[5] Darius I, who ruled between 522 and 486 BCE, moved the Achaemenid capital from Pasargadae to Persepolis. The oldest buildings are dated around 515 BCE. His son Xerxes largely expanded the huge city and finished much of the work.  “It can be suggested that the ultimate goal of both the architecture and the decoration of Persepolis was to present to the world the concept of a Pax Persica – a harmonious, peaceful empire ruled by a king who contained within his person and his office the welfare of the empire.” … “ Characteristic of these reliefs is that they are entirely unhistorical: they tell no developing story, as did many reliefs of the Assyrians and the Egyptians. Instead they give a static picture of something that is already done, that already exists, that is accomplished (tribute brought, monsters slain, fire honored, dignitaries received). More important, the king is everywhere and is the focus, in one way or another, of almost all the reliefs. Yet this king is not an individual; there are no portraits of Darius, Xerxes, or Artaxerxes. Instead they project a dynastic image of the glory and concept of kingship, rather than a realistic depiction of a particular king. Thus the whole of even a complex composition such as the great reliefs on the stairways of the Apadana present a planned, spiritual, abstract, and almost cosmic composition of static totality.” (Young T Cuyler, Jr. Persepolis. Anchor Bible Dictionary 5: 236, cited in [4].)

[6] There Darius lists the names of the countries (Yehud is not mentioned) he had seized, by the favor of Ahuramazda. He points to the throne-carriers sculptured in Persepolis who, effortless and in the ‘Atlas pose’ represent an almost joyful support of the Emperor.

[7] Isaiah 60

1 Arise, shine, for your light has come, and the glory of the Lord has shone upon you.

2 For behold, darkness shall cover the earth, and a gross darkness the kingdoms, and the Lord shall shine upon you, and His glory shall appear over you.

3 And nations shall go by your light and kings by the brilliance of your shine.

4 Lift up your eyes all around and see, they all have gathered, they have come to you; your sons shall come from afar, and your daughters shall be raised on [their] side.

5 Then you shall see and be radiant, and your heart shall be startled and become enlarged, for the abundance of the west shall be turned over to you, the wealth of the nations that will come to you.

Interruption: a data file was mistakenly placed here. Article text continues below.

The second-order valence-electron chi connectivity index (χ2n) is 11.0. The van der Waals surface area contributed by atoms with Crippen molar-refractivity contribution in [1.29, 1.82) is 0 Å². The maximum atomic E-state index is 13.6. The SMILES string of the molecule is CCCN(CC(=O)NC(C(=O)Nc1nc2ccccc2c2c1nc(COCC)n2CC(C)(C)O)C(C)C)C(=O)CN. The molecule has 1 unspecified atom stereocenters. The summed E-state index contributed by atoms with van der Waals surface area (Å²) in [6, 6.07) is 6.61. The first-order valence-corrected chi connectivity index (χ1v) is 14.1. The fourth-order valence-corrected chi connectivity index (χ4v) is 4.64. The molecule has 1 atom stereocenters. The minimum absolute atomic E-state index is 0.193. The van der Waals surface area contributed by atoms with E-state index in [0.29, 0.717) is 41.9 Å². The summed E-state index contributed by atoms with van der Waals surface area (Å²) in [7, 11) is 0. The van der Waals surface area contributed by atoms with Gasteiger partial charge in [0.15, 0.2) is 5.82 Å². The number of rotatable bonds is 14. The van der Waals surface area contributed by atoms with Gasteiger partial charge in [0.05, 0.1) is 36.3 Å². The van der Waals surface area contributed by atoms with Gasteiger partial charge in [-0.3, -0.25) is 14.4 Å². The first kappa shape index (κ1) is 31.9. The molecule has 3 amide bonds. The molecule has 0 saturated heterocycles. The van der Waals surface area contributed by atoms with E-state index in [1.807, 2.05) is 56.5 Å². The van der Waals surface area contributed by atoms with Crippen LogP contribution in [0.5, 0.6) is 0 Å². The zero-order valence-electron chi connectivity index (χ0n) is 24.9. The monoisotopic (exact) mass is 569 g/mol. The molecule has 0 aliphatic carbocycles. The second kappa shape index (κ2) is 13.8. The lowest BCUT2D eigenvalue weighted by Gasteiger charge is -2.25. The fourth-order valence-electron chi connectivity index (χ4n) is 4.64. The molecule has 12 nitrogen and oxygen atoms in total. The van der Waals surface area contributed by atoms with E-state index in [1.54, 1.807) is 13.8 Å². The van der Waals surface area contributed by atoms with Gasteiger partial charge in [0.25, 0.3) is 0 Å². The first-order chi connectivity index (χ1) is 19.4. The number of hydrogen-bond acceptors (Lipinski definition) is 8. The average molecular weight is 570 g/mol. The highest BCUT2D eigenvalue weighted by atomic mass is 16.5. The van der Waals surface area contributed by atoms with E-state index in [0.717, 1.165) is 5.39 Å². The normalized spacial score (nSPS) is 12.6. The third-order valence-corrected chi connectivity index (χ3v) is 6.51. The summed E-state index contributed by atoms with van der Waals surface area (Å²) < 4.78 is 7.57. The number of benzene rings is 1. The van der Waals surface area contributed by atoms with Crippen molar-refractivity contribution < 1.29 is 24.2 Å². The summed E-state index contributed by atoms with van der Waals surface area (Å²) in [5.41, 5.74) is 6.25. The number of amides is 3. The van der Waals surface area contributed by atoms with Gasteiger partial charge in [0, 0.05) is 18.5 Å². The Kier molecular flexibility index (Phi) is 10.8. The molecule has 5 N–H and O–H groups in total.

6 A multitude of camels shall cover you, the young camels of Midian and Ephah, all of them shall come from Sheba; gold and frankincense they shall carry, and the praises of the Lord they shall report.

7 All the sheep of Kedar shall be gathered to you, the rams of Nebaioth shall serve you; they shall be offered up with acceptance upon My altar, and I will glorify My glorious house.

8 Who are these that fly like a cloud and like doves to their cotes?

9 For the isles will hope for Me, and the ships of Tarshish [as] in the beginning, to bring your sons from afar, their silver and their gold with them, in the name of the Lord your God and for the Holy One of Israel, for He has glorified you.

10 And foreigners shall build your walls, and their kings shall serve you, for in My wrath I struck you, and in My grace have I had mercy on you.

11 And they shall open your gates always; day and night they shall not be closed, to bring to you the wealth of the nations and their kings in procession.

12 For the nation and the kingdom that shall not serve you shall perish, and the nations shall be destroyed.

13 The glory of the Lebanon shall come to you, box trees, firs, and cypresses together, to glorify the place of My sanctuary, and the place of My feet I will honor.

14 And the children of your oppressors shall go to you bent over, and those who despised you shall prostrate themselves at the soles of your feet, and they shall call you ‘the city of the Lord, Zion of the Holy One of Israel.’

15 Instead of your being forsaken and hated without a passerby, I will make you an everlasting pride, the joy of every generation.

16 And you shall suck the milk of nations and the breast of kings you shall suck, and you shall know that I am the Lord, your Savior, and your Redeemer, the Mighty One of Jacob.

17 Instead of the copper I will bring gold, and instead of the iron I will bring silver, and instead of the wood, copper, and instead of the stones, iron, and I will make your officers peace and your rulers righteousness.

18 Violence shall no longer be heard in your land, neither robbery nor destruction within your borders, and you shall call salvation your walls and your gates praise.

19 You shall no longer have the sun for light by day, and for brightness, the moon shall not give you light, but the Lord shall be to you for an everlasting light, and your God for your glory.

20 Your sun shall no longer set, neither shall your moon be gathered in, for the Lord shall be to you for an everlasting light, and the days of your mourning shall be completed.

21 And your people, all of them righteous, shall inherit the land forever, a scion of My planting, the work of My hands in which I will glory.

22 The smallest shall become a thousand and the least a mighty nation; I am the Lord, in its time I will hasten it.

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2 Responses to Pax Persica

  1. Fahad says:

    Some pictures taken on my tours through Esfahan’s Old City and to Linjan in November 2007 can be seen here:

    http://al-qanaa.blogspot.com/2008/01/isaiahs-tomb.html

  2. Pingback: Netanyahu’s Jerusalem « Freelance